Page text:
Speaker of the House announces impeachment inquiry

How does it work?

Graham Hill, Editor-in-Chief

Announcing an impeachment inquiry, Speaker of the House Nancy Pelosi addresses the media on Sept. 24. The inquiry comes after allegations that President Donald Trump threatened to withhold aid from Ukraine unless they investigated former Vice President Joe Biden’s son and his business activities in the country.

Following Speaker of the House Nancy Pelosi’s announcement of the launch of an impeachment inquiry exploring an alleged incident where President Donald Trump threatened to withhold aid to Ukraine unless it investigated former Vice President Democratic presidential candidate Joe Biden and his son, discussion of the issue at stake, the inquiry itself and results of a potential impeachment has dominated political discussion. This article seeks to detail the impeachment process and provide information on the actual mechanisms and systems at work.  

The Constitution describes impeachment as the ability of Congress to remove any federal official from their position for “Treason, Bribery, or other high Crimes and Misdemeanors.” 19 people have been impeached, with eight of them being removed from office. 

Two presidents have been impeached, Andrew Johnson in 1868 for removing his Secretary of War in violation of a law passed by Congress, and Bill Clinton in 1998 for perjury. Both were acquitted. Impeachment was prepared against Richard Nixon, but he resigned before being removed from office.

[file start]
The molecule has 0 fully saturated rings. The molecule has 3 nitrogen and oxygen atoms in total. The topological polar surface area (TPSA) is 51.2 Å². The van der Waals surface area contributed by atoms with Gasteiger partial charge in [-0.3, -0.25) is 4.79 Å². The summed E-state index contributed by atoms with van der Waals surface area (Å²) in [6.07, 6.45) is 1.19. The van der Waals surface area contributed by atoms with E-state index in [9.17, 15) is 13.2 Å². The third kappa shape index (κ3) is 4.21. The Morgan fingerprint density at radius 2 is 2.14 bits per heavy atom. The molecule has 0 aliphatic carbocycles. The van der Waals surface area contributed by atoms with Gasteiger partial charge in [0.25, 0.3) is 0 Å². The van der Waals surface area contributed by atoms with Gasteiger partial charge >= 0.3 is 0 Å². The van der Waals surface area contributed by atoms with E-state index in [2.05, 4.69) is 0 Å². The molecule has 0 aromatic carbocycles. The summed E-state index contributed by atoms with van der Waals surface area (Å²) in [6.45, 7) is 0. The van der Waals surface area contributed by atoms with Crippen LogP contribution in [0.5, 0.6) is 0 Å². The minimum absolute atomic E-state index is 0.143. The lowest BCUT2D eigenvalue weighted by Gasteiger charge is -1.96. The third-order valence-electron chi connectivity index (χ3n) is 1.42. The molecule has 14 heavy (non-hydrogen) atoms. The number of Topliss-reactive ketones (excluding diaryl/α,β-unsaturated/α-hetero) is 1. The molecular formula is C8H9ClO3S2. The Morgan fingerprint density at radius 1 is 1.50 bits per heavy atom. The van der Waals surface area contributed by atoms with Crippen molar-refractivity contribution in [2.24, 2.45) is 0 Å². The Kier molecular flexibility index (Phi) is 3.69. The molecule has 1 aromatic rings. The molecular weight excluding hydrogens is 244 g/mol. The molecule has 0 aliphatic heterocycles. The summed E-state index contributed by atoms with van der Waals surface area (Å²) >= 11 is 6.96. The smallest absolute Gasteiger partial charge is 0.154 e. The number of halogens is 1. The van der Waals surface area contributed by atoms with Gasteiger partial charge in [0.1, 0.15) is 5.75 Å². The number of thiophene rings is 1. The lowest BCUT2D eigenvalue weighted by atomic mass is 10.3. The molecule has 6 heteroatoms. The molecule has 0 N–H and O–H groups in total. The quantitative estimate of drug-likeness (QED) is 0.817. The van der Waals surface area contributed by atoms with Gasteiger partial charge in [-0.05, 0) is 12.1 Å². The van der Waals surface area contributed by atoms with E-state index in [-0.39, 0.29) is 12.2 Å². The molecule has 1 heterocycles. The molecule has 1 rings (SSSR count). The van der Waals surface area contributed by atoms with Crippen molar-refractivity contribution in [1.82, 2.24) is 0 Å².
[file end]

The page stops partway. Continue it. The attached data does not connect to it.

Impeachment was introduced when the nation was established, and the notes of fourth president and primary author of the Constitution James Madison reveal debate about the topic at the Constitutional Convention, with several delegates worrying it could be used for political means and bend the executive to the will of Congress.  

During the debate, Madison records fellow Virginia politician and early advocate of a bill of rights George Mason as saying, “No point is of more importance than that the right of impeachment should be continued. Shall any man be above Justice? Above all shall that man be above it, who can commit the most extensive injustice?”  

In the end, the faction in favor of impeachment won out. Only the delegations of Massachusetts and South Carolina voted against a provision for impeachment of the president. 

The first step in the impeachment process traditionally has been a recommendation by the House Judiciary Committee, and this seems to be the avenue Pelosi is referring to with talk of an impeachment inquiry. If the committee finds what it deems significant enough evidence to consider impeachment, the issue is referred to a vote on the floor of the House.  

Articles of impeachment, which detail the exact offenses in question, are prepared and voted on. If a majority of the House votes in favor of any single article, the process moves to its next stage in the Senate. 

At this stage, an official is considered impeached, but not necessarily removed from office. In this stage, the Chief Justice of the Supreme Court acts as judge and the Senate acts as a jury. Members of the House are appointed as the equivalent of prosecutors (this position is known as a manager), while the impeached official has their own defense lawyers. 

Outside of this, there is no mandated structure for how the trial in the Senate must go and rules are set by the Senate for how it will operate. At the end of the trial, the Senate votes and if a two-thirds majority is achieved, the official is removed from office.  

This process is not especially complex, but some have raised concerns that current political realities will play a major role in the impeachment proceedings. The House currently has a Democratic majority, while the Senate is majority Republican.  

Even some Democrats urge caution with this issue, fearing that if the impeachment fails, it would merely strengthen Trump’s position in the run-up to the 2020 elections.  

As of the time of this article’s writing, the effort remains as an impeachment inquiry and no official steps have been taken.